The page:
Last month it was the minimum wage, today it is overtime: The regulatory state is the gift that keeps on giving Barack Obama the opportunity to indulge his meddlesome tendencies. Tens of millions remain out of work, economic growth is anemic, his signature health-care law is such a dog’s breakfast of policy contradictions and wishful thinking that even he himself refuses to enforce it, and, though he has a sort of reverse Midas touch on matters economic, his adventures in micromanagement continue — this time as he seeks to overhaul overtime rules that are all of ten years past their last major overhaul.
The changes would make certain overtime-exempt employees, such as lower-level restaurant managers, eligible for overtime. Whether they would actually collect any overtime or be sent home at 39:59 each week is unknowable.
What is knowable is that there are two fundamental economic lessons that Barack Obama cannot seem to learn: One is that the federal government cannot command productive private-sector jobs into existence; the second is that the federal government cannot command higher total wages in private-sector jobs. As with the proposed minimum-wage hike — which would cost the economy 500,000 or more jobs — overtime rules beget economic tradeoffs. As the price of labor goes up, some businesses will simply hire fewer people or lay off current employees, seek ways to pass costs along to consumers or suppliers, or even eliminate certain business activities entirely if they become cost-prohibitive. The end result may or may not be higher total wages; it is as likely to be higher wages for some and unemployment for others. The president, a longtime practitioner of free-lunch economics in which the benefits are advertised and the costs ignored, has a moral duty to consider both sides of the equation. It may be that he simply cannot, but it is in any case clear that he will not.
With real economic growth under 2 percent, growth in employment and wages is difficult to achieve. In response, the president proposes to revise regulations issued under the 1938 Fair Labor Standards Act to make more workers eligible for overtime, apparently still operating under the Keynesian-lite hypothesis that giving a policy goose to wages will increase consumption and consequently growth. He might have consulted his own Bureau of Economic Analysis, which identifies as prominent among the causes of our slower economic growth “a deceleration in nonresidential fixed investment,” meaning that investors are not putting their money into factories, equipment, and other productive assets — a critical source of economic growth and those good-paying middle-class jobs that Washington is always going on about.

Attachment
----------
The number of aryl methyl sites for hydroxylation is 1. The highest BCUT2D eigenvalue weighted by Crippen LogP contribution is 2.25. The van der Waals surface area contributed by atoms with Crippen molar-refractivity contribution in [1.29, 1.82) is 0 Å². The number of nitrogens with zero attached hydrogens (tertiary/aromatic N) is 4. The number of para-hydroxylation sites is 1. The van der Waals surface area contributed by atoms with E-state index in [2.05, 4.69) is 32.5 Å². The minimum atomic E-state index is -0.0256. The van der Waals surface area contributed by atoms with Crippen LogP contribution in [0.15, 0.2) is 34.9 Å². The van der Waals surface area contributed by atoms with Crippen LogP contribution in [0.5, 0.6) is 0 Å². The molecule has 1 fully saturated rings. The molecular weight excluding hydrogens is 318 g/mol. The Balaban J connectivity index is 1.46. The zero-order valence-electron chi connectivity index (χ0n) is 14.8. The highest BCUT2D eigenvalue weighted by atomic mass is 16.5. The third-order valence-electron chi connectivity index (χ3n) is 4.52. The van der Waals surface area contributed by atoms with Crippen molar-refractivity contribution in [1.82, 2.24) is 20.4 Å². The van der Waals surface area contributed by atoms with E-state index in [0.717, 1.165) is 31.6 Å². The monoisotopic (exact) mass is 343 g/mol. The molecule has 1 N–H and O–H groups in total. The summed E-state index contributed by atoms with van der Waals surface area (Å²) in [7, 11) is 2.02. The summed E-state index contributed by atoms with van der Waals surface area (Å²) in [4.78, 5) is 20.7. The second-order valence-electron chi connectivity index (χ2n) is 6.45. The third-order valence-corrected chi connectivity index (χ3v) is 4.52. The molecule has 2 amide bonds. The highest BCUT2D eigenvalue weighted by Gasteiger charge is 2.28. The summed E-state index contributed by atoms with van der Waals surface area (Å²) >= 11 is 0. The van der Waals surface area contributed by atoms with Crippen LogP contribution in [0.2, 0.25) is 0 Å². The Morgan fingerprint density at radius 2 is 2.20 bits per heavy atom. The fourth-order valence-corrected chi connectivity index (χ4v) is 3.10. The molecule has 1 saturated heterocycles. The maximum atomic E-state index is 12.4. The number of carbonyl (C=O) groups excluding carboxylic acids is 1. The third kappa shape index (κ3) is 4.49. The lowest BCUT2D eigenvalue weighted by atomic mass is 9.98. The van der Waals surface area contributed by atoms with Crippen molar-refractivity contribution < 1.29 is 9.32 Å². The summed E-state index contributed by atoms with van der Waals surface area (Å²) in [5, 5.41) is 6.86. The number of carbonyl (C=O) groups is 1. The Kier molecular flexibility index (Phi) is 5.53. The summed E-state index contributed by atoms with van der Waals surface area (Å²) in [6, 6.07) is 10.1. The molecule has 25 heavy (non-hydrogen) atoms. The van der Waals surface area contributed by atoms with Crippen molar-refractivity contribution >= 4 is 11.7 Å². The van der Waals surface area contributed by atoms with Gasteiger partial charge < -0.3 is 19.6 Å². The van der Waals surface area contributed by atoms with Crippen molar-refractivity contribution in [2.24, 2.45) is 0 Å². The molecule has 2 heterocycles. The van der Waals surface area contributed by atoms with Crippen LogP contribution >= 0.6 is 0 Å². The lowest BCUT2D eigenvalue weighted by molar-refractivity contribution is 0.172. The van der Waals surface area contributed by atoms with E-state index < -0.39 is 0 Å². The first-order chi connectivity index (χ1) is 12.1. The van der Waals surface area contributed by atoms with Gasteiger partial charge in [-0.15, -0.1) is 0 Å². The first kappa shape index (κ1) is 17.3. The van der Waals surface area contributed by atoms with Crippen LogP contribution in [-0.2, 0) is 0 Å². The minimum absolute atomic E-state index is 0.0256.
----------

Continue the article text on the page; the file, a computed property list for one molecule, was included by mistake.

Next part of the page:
Here, the president’s proposal is doubly destructive: Factories need people to run them, and the president’s overtime rules will, if they work out the way he desires, make those workers more expensive. Perhaps more significant, the lack of a stable regulatory environment discourages investment — it is difficult to forecast costs if labor regulations are going to change every time President Obama sees a discouraging poll from Gallup.
Implicit in the president’s reasoning here is his familiar zero-sum class-warfare analysis. The financial markets have been doing well, and corporate profits are very strong, but employment and wages are stagnant or declining. If your thinking is sufficiently shallow, then using overtime rules to move a little bit out of the profits column and into the wages column seems like a practical solution, and possibly a moral one. But it ignores important economic realities: The people who are doing the worst and placing the largest drag on total wages are not full-time workers exempt from overtime rules — a relatively small population — but people who have no jobs or only part-time jobs. The president’s proposed overtime changes would probably make that situation worse rather than better, adding another disincentive to full-time employment on top of the very strong one created by his health-care law.
Regulations beget regulatory disputes, and there has been substantial litigation over the rules as they stand, fighting out such questions as who counts as a manager and what counts as work. The fear of being sued for back wages has caused employers to impose highly regimented and occasionally draconian rules on their workers, for instance by making it a mandatory firing offense to work on one’s lunchtime or another scheduled break. It should go without saying that a regulatory innovation that makes employer-employee relationships less flexible rather than more flexible is undesirable from both parties’ points of view. President Obama proposes to raise the bar of inflexibility, which means that prospective employees will have to prove to their employers that they are worth not only the wage but the hassle — and the latter is becoming a more important consideration every year. President Obama’s overtime proposal will almost certainly raise the wages of some of his law-school buddies, but to the typical worker it offers a coin-toss between a possible pay bump and possible unemployment.